As the final event, we organized an overnight Writer’s Retreat at Suomenlinna hostel in June. This time, our goal was to create an inspiring writing environment where participants could escape the distractions of daily life and immerse themselves in writing. The retreat provided participants with an opportunity to write in solitude while also connecting with others for support and writing tips. Working together in a shared space outside the office created an atmosphere where many felt they could focus better and be more productive. Since writing is one of our most important tasks and one we often struggle with alone, providing opportunities for working in shared spaces can contribute to the enhanced well-being of individuals and further encourage a sense of community.

Throughout this pilot initiative, our intent was to highlight the necessity of such events in fostering a community where all members with diverse backgrounds feel welcome, safe, and heard. It is evident that creating an empowered community requires the effort of all its members and cannot be achieved without support from the University. 

The importance of providing resources for EDI activities

We are grateful to the School of Business for providing us with the funding that allowed us to organize these events and contribute to a more diverse, inclusive, and equitable workplace for doctoral students. However, while organizing the events was rewarding and meaningful, it was challenging to manage the project alongside our other duties at times. For this reason, we would like to emphasize the importance of providing adequate resources for activities that support the EDI agenda. As long as care work remains undervalued and unrewarded by the organization, we cannot claim to be truly advancing a more diverse, inclusive, and equitable university.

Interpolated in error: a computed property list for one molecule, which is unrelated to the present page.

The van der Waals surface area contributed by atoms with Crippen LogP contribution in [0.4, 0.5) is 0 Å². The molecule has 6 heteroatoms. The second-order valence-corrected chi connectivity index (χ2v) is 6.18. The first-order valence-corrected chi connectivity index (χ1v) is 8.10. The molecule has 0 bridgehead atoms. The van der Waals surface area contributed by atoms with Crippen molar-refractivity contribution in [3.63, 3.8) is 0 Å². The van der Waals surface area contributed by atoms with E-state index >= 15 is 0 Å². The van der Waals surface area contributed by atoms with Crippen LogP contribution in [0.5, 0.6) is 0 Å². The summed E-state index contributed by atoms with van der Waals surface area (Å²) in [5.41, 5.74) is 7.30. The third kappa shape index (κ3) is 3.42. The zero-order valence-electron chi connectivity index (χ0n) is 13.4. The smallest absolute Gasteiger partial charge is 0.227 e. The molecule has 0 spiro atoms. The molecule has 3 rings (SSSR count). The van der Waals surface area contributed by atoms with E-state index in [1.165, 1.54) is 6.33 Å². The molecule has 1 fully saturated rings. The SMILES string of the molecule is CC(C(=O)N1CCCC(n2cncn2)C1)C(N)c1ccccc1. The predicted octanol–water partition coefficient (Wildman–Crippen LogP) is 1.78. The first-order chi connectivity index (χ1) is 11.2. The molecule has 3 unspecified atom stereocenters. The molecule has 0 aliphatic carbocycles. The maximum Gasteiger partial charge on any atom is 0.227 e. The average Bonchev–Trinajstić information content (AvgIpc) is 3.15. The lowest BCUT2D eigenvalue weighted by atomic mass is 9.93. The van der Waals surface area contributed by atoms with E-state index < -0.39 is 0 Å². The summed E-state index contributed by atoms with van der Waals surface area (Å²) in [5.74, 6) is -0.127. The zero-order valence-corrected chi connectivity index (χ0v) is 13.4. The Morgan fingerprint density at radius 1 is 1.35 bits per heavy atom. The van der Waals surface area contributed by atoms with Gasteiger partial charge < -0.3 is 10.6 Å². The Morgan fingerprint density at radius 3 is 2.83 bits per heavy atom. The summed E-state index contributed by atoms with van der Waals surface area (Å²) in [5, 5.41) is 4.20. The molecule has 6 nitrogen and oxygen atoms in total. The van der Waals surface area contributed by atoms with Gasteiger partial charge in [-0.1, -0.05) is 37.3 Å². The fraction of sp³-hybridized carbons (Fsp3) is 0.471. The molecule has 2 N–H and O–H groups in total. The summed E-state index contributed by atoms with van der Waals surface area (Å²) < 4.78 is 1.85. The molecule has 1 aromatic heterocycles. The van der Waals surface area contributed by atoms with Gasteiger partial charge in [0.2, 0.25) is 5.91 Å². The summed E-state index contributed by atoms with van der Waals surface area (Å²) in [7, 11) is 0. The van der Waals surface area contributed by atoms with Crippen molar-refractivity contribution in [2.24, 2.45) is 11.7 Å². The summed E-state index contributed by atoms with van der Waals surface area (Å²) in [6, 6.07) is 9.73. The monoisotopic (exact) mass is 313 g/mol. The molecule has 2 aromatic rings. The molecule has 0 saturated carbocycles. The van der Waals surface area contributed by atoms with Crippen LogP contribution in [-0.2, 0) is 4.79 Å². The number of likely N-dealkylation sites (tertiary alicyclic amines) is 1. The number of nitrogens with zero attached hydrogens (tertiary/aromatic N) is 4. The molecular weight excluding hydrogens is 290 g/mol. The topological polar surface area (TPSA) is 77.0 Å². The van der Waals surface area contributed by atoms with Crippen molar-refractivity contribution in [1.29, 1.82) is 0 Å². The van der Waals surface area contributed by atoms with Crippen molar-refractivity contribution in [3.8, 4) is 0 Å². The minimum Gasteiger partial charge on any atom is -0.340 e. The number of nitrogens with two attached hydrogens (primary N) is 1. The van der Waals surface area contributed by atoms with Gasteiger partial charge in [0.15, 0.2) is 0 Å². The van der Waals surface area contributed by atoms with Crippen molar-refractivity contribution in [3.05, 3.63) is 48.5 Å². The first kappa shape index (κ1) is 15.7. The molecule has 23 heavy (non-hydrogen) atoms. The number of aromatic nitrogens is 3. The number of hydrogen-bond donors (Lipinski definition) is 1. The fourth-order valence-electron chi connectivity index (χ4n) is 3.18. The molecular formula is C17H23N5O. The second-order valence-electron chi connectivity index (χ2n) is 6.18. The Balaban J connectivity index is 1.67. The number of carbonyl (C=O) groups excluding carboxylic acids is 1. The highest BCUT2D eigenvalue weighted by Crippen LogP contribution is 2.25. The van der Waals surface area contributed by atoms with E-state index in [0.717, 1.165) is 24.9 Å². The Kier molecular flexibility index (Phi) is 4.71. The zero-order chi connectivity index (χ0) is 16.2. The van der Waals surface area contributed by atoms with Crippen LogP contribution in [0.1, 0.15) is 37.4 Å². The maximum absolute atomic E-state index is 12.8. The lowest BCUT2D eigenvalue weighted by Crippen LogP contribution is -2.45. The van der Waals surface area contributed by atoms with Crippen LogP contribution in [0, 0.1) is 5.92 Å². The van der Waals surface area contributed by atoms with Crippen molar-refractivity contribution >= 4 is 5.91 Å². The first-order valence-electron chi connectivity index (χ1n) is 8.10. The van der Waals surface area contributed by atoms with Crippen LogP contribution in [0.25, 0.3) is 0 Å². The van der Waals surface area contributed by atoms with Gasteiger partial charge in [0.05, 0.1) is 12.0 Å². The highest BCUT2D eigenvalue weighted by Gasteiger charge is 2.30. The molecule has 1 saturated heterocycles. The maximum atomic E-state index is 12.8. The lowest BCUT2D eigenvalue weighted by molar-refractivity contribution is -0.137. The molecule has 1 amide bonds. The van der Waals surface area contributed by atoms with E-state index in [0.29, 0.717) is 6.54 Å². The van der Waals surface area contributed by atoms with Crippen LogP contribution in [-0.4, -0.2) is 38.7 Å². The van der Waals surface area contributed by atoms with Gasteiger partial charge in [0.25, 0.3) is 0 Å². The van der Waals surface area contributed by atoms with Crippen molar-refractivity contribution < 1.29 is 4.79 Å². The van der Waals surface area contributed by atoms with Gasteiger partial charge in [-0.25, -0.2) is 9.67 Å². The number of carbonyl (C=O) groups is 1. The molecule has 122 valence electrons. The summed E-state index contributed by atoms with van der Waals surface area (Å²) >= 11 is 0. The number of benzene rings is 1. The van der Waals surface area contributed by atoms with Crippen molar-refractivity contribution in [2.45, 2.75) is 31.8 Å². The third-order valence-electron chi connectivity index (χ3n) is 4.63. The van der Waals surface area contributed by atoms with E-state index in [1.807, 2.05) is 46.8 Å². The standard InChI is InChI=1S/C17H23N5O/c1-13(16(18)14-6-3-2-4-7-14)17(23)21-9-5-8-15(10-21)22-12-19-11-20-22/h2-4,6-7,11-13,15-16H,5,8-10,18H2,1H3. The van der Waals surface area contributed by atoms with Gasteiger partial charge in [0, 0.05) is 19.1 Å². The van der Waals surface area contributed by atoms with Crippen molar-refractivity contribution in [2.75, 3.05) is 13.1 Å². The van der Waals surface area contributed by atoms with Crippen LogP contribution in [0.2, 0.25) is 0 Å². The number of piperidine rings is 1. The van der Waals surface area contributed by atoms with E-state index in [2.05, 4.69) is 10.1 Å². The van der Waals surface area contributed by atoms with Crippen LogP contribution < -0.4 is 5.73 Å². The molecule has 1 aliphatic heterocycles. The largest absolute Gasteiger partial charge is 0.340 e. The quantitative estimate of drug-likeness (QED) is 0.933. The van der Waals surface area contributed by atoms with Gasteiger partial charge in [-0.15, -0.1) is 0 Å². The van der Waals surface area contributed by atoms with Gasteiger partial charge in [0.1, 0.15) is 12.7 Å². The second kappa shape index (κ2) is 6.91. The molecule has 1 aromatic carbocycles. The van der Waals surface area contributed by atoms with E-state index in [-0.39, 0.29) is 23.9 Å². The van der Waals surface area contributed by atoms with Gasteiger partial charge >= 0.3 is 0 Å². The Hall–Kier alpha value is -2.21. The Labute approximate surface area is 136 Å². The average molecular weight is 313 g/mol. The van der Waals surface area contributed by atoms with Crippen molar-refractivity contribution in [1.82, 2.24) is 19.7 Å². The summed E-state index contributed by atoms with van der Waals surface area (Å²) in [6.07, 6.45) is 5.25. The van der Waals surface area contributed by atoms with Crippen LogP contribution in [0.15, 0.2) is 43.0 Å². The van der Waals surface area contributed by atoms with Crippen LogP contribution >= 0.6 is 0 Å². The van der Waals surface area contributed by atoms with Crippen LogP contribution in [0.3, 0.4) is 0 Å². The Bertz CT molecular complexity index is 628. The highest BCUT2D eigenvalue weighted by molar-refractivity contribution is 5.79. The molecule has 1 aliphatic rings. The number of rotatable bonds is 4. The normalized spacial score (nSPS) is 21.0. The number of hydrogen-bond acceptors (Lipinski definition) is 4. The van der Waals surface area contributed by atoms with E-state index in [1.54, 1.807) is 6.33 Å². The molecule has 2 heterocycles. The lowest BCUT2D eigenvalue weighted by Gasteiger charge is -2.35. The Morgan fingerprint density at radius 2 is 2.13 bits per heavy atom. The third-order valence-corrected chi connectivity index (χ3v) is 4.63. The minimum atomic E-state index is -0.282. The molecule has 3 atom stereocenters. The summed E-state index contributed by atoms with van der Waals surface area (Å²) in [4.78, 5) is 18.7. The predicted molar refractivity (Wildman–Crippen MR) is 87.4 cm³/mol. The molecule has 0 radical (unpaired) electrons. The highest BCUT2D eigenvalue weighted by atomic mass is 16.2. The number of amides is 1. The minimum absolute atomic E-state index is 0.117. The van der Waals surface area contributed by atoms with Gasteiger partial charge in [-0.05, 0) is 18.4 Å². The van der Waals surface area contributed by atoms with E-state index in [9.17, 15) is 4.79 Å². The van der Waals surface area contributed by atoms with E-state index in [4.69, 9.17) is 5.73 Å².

We hope that our insights and experiences inspire enthusiasm in others, encouraging active participation in enabling, planning, and executing future activities that further nurture a collective spirit, care, compassion, and equity at the Business School.

Petra Paasonen, Doctoral researcher, Department of Marketing
Pelin Geyik, Doctoral researcher, Department of Marketing

References:

Lafaire, Ana Paula, Aleksi Soini, and Leni Grünbaum. 2022. In lockdown with my inner saboteur: A collaborative collage on self‐compassion. Gender, Work & Organization 29(4), 1331-1345.

Pereira, Maria do Mar. 2021. Researching gender inequalities in academic labor during the COVID‐19 pandemic: Avoiding common problems and asking different questions. Gender, Work & Organization, 28, 498–509.

Prothero, Andrea. 2023. Me, the Patriarchy, and the Business School. Journal of Management Studies 

Stevens, Lorna, and Pauline Maclaran. 2023. Up close and personal: feminist pedagogy in the classroom. Journal of Marketing Management, 39(1-2), 32-39.